A few ways to cut in line at Cannes: Get there late and drift in with the crowd at the front, looking lost or bewildered. Pretend to only be walking over to get a magazine off the table conveniently by the theater entrance, then glide in through the doors. Shove. Most often, though, someone will just wriggle into a line near the front, and then stoically pretend not to understand the people standing nearby telling him or her to fuck off in various languages. There’s a lot of press at the festival, divided into the strata of white, pink with a dot, pink without a dot, blue and yellow, and trying to get into screenings can be a brutal game. The other morning’s screening of Jia Zhang-ke’s “24 City” was preceded by a struggle resembling a meat run in the supermarket of a crumbling Eastern Bloc country, and when the doors closed and the smoke cleared I was still outside. Instead, I headed to Na Hong-jin’s “The Chaser,” a thriller about a serial killer and missing prostitutes that’s cruel in a way that’s pretty much unique to South Korean cinema. The antihero, with extra dashes of “anti,” is Joong-ho, a disgraced cop now running a call girl ring that’s faltering because two girls have, he believes, run away. He presses another into service despite her being sick, and the client she goes to meet turns out to be a boyish, handsome serial killer (“Time”‘s Ha Jung-woo) who’s got the corpses of her compatriots stored in the basement and buried in the backyard.
“The Chaser” overturns genre conventions like tables in a saloon brawl for one, the killer’s nabbed in the first half of the film and, unprompted, quickly confesses. Most of the suspense comes from whether or not the astronomically incompetent police force will be able to come up with evidence to actually arrest him since he was brought in without a warrant, they have to prove he did the things he claims within 12 hours, or he walks. “The Chaser”‘s condemnation of the police makes 2005’s “Memories of Murder” look marshmallow soft its cops are lazy, careless, quick-tempered, deaf to what they don’t want to hear, more concerned with image than with results and therefore always in search of a way to shift blame. They ignore the killer’s inconvenient claim that one of the girls may still be alive, and achieve a sense of urgency only when it becomes clear that they have to close the case in order to take attention off the fact that earlier in the evening they allowed a protester to throw shit at the mayor during a public appearance. Joong-ho, carrying out his own more violent, though only slightly more competent, investigation, has the more compelling motivation of money to be retrieved, though he also prefers to believe that the girls were merely sold until the disturbing evidence otherwise becomes impossible to ignore.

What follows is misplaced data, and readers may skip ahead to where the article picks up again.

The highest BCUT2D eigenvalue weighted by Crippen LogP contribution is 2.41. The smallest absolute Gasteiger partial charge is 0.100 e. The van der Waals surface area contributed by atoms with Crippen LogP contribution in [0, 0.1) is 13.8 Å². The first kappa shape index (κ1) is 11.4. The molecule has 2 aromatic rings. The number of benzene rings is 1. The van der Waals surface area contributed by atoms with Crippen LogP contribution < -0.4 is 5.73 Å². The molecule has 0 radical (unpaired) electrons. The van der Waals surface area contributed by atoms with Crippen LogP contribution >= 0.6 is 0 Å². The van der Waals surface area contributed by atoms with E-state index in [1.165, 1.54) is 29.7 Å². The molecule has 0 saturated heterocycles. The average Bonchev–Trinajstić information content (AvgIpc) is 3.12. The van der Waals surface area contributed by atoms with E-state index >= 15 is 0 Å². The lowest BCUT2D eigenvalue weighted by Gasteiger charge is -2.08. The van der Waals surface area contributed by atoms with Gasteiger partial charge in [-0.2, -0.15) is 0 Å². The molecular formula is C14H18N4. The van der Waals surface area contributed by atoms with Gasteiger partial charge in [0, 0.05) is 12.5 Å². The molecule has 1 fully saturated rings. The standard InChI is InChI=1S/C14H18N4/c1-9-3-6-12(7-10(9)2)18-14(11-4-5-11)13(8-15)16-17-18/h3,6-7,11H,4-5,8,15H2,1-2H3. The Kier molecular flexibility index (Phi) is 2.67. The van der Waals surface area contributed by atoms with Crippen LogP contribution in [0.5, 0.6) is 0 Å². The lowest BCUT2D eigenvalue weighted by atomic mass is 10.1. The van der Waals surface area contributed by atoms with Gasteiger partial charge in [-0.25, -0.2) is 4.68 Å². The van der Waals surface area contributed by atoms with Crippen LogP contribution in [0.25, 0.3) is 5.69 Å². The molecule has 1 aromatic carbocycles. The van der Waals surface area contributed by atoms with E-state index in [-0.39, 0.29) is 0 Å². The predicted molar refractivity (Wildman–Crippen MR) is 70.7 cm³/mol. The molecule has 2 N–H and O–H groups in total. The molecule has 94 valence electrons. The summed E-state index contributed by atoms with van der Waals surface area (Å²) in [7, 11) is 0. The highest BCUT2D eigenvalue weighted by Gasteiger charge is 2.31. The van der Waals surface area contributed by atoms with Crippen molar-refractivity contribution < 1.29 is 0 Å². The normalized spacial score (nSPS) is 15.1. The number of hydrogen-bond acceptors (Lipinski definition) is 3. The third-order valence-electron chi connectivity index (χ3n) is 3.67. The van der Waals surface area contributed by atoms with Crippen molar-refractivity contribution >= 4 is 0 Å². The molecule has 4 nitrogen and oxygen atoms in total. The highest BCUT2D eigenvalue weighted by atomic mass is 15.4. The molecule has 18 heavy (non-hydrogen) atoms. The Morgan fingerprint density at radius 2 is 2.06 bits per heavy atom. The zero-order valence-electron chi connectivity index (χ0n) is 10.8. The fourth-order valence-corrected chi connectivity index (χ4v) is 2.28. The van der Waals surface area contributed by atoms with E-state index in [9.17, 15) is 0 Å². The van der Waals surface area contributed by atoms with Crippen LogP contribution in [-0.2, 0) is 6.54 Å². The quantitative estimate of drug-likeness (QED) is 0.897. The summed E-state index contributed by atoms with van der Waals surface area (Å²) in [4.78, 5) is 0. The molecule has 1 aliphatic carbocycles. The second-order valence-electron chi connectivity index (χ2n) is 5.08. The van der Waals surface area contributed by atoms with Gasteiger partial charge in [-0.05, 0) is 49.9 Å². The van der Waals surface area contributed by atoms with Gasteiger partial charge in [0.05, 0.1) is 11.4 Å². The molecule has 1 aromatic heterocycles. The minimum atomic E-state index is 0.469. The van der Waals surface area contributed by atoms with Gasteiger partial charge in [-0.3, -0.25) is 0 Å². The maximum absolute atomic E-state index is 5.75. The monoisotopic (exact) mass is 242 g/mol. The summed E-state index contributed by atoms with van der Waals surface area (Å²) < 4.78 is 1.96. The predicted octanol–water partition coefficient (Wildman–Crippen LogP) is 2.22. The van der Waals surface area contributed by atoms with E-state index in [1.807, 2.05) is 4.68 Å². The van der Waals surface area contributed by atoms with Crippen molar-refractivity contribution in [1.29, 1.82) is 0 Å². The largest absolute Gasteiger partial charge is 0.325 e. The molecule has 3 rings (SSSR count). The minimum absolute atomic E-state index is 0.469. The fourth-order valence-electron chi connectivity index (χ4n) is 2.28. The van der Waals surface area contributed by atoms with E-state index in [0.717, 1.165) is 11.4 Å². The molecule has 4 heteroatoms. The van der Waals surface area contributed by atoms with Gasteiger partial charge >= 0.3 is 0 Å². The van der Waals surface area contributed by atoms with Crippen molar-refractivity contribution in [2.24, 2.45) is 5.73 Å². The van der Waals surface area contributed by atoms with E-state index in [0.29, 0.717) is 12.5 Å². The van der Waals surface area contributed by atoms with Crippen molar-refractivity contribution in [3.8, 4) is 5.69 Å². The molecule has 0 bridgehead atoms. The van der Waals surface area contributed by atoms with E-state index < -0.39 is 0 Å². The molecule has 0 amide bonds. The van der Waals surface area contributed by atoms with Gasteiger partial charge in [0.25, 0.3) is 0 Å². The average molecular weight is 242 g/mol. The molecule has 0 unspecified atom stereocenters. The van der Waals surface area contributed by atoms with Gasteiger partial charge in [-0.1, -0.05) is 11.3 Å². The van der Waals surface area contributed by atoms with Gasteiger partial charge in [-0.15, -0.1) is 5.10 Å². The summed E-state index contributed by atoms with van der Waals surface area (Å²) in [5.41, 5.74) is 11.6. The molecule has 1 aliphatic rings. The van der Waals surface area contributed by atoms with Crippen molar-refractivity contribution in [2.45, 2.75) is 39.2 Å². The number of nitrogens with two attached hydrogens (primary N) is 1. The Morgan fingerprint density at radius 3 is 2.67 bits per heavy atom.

From all of this, first-time director Na teases out some pitch-dark comedy that’s made even more uncomfortable by the fact that we, at least, know there is a victim in dire need of rescue. But there’s an unexpected third-act incident of such brutality that I was knocked clear out of the film. For all of “The Chaser”‘s bracingly unforgiving views on law enforcement and on life in the city in general, the development I’ll let you guess at pushes too far and too hard; it wasn’t necessary, merely manipulative. There are plenty of others who haven’t minded, though the film’s this year’s biggest success to date at the Korean box office, and it’s in line for a U.S. remake.
[Photo: “The Chaser,” Fine Cut Films, 2008]
+ “The Chaser” (Festival-Cannes.fr)